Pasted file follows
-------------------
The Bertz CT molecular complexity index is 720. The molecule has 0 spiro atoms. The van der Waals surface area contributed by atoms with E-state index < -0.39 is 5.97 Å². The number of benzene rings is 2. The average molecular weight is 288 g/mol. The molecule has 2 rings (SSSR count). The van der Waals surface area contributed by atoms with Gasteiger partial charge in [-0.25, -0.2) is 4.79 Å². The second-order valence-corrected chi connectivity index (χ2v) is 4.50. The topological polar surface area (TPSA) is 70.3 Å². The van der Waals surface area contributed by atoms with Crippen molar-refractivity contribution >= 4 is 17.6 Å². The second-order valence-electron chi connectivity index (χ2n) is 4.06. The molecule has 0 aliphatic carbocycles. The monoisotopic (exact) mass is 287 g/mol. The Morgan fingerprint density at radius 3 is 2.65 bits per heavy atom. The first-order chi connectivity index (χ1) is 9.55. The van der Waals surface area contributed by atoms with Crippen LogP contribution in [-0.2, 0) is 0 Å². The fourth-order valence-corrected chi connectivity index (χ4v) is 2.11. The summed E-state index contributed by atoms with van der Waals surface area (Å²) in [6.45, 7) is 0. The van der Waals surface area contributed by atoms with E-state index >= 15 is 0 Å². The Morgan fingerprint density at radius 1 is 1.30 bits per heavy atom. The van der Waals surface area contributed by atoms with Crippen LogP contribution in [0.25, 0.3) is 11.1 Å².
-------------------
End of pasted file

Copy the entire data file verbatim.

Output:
The Bertz CT molecular complexity index is 720. The molecule has 0 spiro atoms. The van der Waals surface area contributed by atoms with E-state index < -0.39 is 5.97 Å². The number of benzene rings is 2. The average molecular weight is 288 g/mol. The molecule has 2 rings (SSSR count). The van der Waals surface area contributed by atoms with Gasteiger partial charge in [-0.25, -0.2) is 4.79 Å². The second-order valence-corrected chi connectivity index (χ2v) is 4.50. The topological polar surface area (TPSA) is 70.3 Å². The van der Waals surface area contributed by atoms with Crippen molar-refractivity contribution >= 4 is 17.6 Å². The second-order valence-electron chi connectivity index (χ2n) is 4.06. The molecule has 0 aliphatic carbocycles. The monoisotopic (exact) mass is 287 g/mol. The Morgan fingerprint density at radius 3 is 2.65 bits per heavy atom. The first-order chi connectivity index (χ1) is 9.55. The van der Waals surface area contributed by atoms with Crippen LogP contribution in [-0.2, 0) is 0 Å². The fourth-order valence-corrected chi connectivity index (χ4v) is 2.11. The summed E-state index contributed by atoms with van der Waals surface area (Å²) in [6.45, 7) is 0. The van der Waals surface area contributed by atoms with E-state index >= 15 is 0 Å². The Morgan fingerprint density at radius 1 is 1.30 bits per heavy atom. The van der Waals surface area contributed by atoms with Crippen LogP contribution in [0.25, 0.3) is 11.1 Å².